I'm bored, let's discuss things you can't hear.

Chris Drums

New member
I am of the opinion that you very rarely (read: not) can hear the difference between different audio interfaces and converters. From reading about the most well thought out tests on gear like this, I understand that the ear detects differences in playback level down to 0.1dB. You won't hear one as louder or softer, but people often use words like "smoother" or "clearer" or "analog sounding" when it's actually just a little bit louder.

I have my own ideas of how the ear and brain works to detect differences. For example, many times the music that is used when testing is waaay too long. I mean short-term memory. The tests I have done myself always comes down to capacity of short-term memory. I usually use something like one hit of a hihat for testing transient response. (mp3 vs wav-test) If you would use a 4 minute song, there is no way you can remember what the difference was, unless the difference is large, (audio cassette vs 24-bit PCM or the like).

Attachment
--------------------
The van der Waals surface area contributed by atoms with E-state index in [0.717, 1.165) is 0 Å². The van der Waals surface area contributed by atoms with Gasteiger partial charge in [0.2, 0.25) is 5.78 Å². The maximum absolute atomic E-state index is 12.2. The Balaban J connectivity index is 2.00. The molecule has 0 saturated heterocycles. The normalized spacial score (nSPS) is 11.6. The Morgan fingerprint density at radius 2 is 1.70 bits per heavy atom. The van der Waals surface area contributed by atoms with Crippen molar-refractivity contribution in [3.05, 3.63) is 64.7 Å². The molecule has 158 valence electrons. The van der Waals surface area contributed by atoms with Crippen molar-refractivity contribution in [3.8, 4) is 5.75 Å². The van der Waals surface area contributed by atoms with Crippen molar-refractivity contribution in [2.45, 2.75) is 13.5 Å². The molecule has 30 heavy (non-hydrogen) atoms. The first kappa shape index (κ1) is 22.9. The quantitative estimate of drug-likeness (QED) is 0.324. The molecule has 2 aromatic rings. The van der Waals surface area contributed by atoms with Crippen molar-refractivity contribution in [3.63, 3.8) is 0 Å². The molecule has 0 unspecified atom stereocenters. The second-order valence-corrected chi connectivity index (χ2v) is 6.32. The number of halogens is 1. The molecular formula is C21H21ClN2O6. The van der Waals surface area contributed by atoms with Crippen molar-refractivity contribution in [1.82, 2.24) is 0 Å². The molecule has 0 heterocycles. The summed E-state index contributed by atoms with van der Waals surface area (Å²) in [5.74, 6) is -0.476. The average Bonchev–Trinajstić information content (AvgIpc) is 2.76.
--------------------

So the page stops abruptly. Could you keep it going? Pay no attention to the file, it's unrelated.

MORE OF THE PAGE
Things you actually can hear is high Q-values. For example: When talking about frequency response, I think in terms of Q. If you have a very wide peak, it will probably not be distinguishable. If there is a high Q resonance, that will on the other hand be easy to pick out, like the resonance frequency of someone talking in a small room. The same prinicple can be applied to monitoring or room acoustics.

The brain and ear pick out changes in all kinds of things. If the change is slow, it takes a bigger change to be detected. If a foreign object is introduced it will stick out more. This also applies to distortion: overtones of low order is masked by the fundamental, overtones of high order is furter removed from the fundamental and sticks out more...

Tell me what you think :thumbs up: